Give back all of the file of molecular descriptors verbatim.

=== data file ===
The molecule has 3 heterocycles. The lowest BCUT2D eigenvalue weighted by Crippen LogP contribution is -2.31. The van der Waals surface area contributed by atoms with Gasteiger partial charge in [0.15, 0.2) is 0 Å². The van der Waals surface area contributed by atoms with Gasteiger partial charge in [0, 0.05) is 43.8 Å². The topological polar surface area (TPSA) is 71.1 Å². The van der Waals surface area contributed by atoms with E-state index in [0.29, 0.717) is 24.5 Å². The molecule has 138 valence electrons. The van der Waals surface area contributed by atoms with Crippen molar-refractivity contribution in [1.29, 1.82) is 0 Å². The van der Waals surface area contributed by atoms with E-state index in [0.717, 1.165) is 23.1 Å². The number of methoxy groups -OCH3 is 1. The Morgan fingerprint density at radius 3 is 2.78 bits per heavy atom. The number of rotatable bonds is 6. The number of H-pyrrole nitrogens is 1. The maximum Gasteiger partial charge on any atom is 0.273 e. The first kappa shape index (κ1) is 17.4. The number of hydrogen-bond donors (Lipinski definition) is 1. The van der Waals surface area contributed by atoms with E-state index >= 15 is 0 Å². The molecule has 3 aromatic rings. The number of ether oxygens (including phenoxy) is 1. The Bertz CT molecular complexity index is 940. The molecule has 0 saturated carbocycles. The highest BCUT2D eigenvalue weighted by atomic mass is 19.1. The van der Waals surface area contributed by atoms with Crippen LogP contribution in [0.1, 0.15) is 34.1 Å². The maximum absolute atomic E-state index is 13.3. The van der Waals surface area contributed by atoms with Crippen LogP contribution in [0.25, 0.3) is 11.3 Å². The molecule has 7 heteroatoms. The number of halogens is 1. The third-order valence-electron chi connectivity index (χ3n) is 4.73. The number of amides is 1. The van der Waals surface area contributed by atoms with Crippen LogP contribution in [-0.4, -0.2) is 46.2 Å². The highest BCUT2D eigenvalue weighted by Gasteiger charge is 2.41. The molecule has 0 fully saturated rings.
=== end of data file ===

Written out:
The molecule has 3 heterocycles. The lowest BCUT2D eigenvalue weighted by Crippen LogP contribution is -2.31. The van der Waals surface area contributed by atoms with Gasteiger partial charge in [0.15, 0.2) is 0 Å². The van der Waals surface area contributed by atoms with Gasteiger partial charge in [0, 0.05) is 43.8 Å². The topological polar surface area (TPSA) is 71.1 Å². The van der Waals surface area contributed by atoms with E-state index in [0.29, 0.717) is 24.5 Å². The molecule has 138 valence electrons. The van der Waals surface area contributed by atoms with Crippen molar-refractivity contribution in [1.29, 1.82) is 0 Å². The van der Waals surface area contributed by atoms with E-state index in [0.717, 1.165) is 23.1 Å². The number of methoxy groups -OCH3 is 1. The Morgan fingerprint density at radius 3 is 2.78 bits per heavy atom. The number of rotatable bonds is 6. The number of H-pyrrole nitrogens is 1. The maximum Gasteiger partial charge on any atom is 0.273 e. The first kappa shape index (κ1) is 17.4. The number of hydrogen-bond donors (Lipinski definition) is 1. The van der Waals surface area contributed by atoms with E-state index >= 15 is 0 Å². The molecule has 3 aromatic rings. The number of ether oxygens (including phenoxy) is 1. The Bertz CT molecular complexity index is 940. The molecule has 0 saturated carbocycles. The highest BCUT2D eigenvalue weighted by atomic mass is 19.1. The van der Waals surface area contributed by atoms with Crippen LogP contribution in [0.1, 0.15) is 34.1 Å². The maximum absolute atomic E-state index is 13.3. The van der Waals surface area contributed by atoms with Crippen LogP contribution in [0.25, 0.3) is 11.3 Å². The molecule has 7 heteroatoms. The number of halogens is 1. The third-order valence-electron chi connectivity index (χ3n) is 4.73. The number of amides is 1. The van der Waals surface area contributed by atoms with Crippen LogP contribution in [-0.4, -0.2) is 46.2 Å². The highest BCUT2D eigenvalue weighted by Gasteiger charge is 2.41. The molecule has 0 fully saturated rings.